How does it affect our prayers to come before God as to our Father who already knows what we need? This is a wonderful truth worth pondering over. How quickly I find I forget it! When I am anxious, impatient, or frustrated in my life, I find that I have forgotten this word from Jesus. I am tempted again to doubt God’s presence, concern, or activity in my life. What a relief it is to hear this about our Father! It gives me room to rest in His Fatherhood and to trust that, if He is not answering me in the ways that I desire, it is not because He doesn’t know what I need. Maybe it is I who don’t know what I really need at this time.
So is Jesus then suggesting that we do not actually need to pray at all? After all, if God knows what we need before we ask them, then what point is there is asking? Not at all! Jesus assumes that we will be praying. He says that “in praying” we mustn’t be like the Gentiles. Prayer is a given for a believing person. But Jesus wants them to know better the character of the One they are praying to. I also think that Jesus, in telling us how to pray, is tuning us into what we most deeply need. Our Father does indeed know what our deepest needs are, and in teaching us to pray, Jesus is helping us to “tune in” to these needs. This prayer gives us a context, a framework, to hand God all the concerns and longings of our heart that we are aware of, knowing that He knows us better than we know ourselves and is really to give us what we need.
Now Jesus goes on to teach his listeners how to pray. Because you have a Father who knows what you need before you ask Him, Jesus tells us, “‘pray then like this...’”
“‘Our Father who art in heaven
Hallowed be thy name’
Thy kingdom come,
Thy will be done,
On earth as it is in heaven.’”
We begin our prayer addressing God as “Our Father.” The reason for this is because He is most truly our Heavenly Father and we come to Him then as the children who belong to Him and are loved by Him. Our first request is that our Father’s name be hallowed, followed immediately by requests of the coming of His kingdom and the doing of His will. All three of these requests are closely related. Remember that Jesus tells us to pray like this because God our Father already knows our needs before we ask Him. Since this is true, we ask God to reveal who He is and what He is up to, to all. When we ask that God’s name is hallowed, we are asking that it receive the recognition and glory it so aptly deserves. We want His name, His good character to shine forth. We then are to ask for His kingdom to come and His will to be done here on earth as it is already done in heaven. God’s kingdom is where His will is being done, where His ways are seen, where His good purposes for His subjects are accomplished. Since our heavenly Father knows our needs before we pray to Him then, in prayer, we want to first simply ask that this Father is known and that His good will is obeyed by more and more people. And, we pray this because this is what we most deeply need. We need to know God as our Father, and ourselves as His children. We need to see His goodness and ways become established more and more in all areas of our lives.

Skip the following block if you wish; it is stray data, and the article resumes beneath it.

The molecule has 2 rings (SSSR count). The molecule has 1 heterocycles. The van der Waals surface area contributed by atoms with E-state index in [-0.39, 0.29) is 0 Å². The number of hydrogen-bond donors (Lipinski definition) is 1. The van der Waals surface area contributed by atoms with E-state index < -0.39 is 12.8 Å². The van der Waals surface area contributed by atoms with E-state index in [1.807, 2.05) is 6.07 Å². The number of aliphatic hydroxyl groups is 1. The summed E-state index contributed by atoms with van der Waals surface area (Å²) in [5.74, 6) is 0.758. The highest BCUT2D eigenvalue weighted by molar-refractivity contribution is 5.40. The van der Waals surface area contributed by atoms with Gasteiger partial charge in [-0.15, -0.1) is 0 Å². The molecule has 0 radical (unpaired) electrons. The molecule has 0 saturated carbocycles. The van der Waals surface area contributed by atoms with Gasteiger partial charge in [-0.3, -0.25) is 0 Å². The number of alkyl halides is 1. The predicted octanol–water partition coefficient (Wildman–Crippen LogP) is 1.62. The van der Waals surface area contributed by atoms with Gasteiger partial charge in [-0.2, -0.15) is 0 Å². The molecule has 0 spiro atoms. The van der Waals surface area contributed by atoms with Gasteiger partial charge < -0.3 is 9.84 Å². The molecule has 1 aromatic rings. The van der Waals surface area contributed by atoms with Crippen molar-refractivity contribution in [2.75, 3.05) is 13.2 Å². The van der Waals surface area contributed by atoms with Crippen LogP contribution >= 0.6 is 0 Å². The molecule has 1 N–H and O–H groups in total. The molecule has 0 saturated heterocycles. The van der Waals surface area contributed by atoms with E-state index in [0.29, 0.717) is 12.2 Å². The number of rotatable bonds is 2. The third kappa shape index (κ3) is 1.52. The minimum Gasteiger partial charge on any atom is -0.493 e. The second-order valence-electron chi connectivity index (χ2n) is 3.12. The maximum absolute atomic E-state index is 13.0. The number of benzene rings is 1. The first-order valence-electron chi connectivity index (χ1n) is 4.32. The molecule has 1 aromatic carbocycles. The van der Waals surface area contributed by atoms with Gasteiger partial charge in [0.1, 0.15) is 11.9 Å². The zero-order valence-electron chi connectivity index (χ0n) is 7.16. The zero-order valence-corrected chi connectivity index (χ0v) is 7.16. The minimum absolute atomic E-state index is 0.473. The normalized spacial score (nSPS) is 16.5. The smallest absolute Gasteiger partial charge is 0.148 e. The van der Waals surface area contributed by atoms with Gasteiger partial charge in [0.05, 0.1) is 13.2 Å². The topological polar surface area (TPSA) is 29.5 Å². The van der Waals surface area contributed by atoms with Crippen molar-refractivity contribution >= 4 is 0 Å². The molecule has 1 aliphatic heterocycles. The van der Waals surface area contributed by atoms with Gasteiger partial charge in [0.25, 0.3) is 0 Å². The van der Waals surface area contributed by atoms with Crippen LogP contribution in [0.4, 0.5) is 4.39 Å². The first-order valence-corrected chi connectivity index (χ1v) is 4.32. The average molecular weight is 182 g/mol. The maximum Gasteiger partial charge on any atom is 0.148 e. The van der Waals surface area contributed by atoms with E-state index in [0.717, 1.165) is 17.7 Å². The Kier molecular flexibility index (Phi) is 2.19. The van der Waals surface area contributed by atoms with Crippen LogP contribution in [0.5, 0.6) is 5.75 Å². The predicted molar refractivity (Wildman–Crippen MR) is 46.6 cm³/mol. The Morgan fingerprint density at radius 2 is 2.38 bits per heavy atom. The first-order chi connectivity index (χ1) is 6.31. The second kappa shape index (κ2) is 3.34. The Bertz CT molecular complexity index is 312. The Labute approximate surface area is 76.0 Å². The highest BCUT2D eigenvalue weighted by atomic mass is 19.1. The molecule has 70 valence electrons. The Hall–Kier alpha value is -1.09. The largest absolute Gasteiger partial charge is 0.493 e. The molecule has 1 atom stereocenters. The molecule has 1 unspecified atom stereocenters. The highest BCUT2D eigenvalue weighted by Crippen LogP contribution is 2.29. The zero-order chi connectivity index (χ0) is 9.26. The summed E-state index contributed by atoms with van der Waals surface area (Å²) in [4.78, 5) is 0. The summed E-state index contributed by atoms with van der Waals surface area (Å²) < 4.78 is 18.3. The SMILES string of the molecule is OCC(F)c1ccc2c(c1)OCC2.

“‘Give us our daily bread,’”
We can ask in confidence of our Father who knows us, to provide us daily with our bread. We do not need to beg out of fear or uncertainty that maybe God is arbitrary, doesn’t know our needs or isn’t interested in or able to care for us. Notice that Jesus tells us to ask for our “daily” bread. Our love relationship with our heavenly Father is a dynamic one. We are to continually receive from Him that which we need and so continually remember and enjoy our identity as beloved children of a caring Father.
“‘And forgive us our debts,
As we also have forgiven our debtors;’”
In teaching His listeners what to pray, Jesus now instructs them to pray for forgiveness. It is interesting to remember that the context of this lesson on prayer is Jesus’ emphatic statement that God already knows what we need before we ask Him--in other words, we are praying, not to an imposing judge, or a distracted master, but to a Father who knows us intimately and loves us greatly. And it would seem that forgiveness is what we need, more basically and deeply than the other needs we may be more immediately focused on. We ask our heavenly Father to forgive us our wrong doings, our neglects, our failures to love or upbuild because He knows that this is what we need and that He can provide this for us, His children. He knows that what we most deeply need is healing, a new beginning, and the assurance that our misdeeds and our bent thoughts are not the last word on who we are.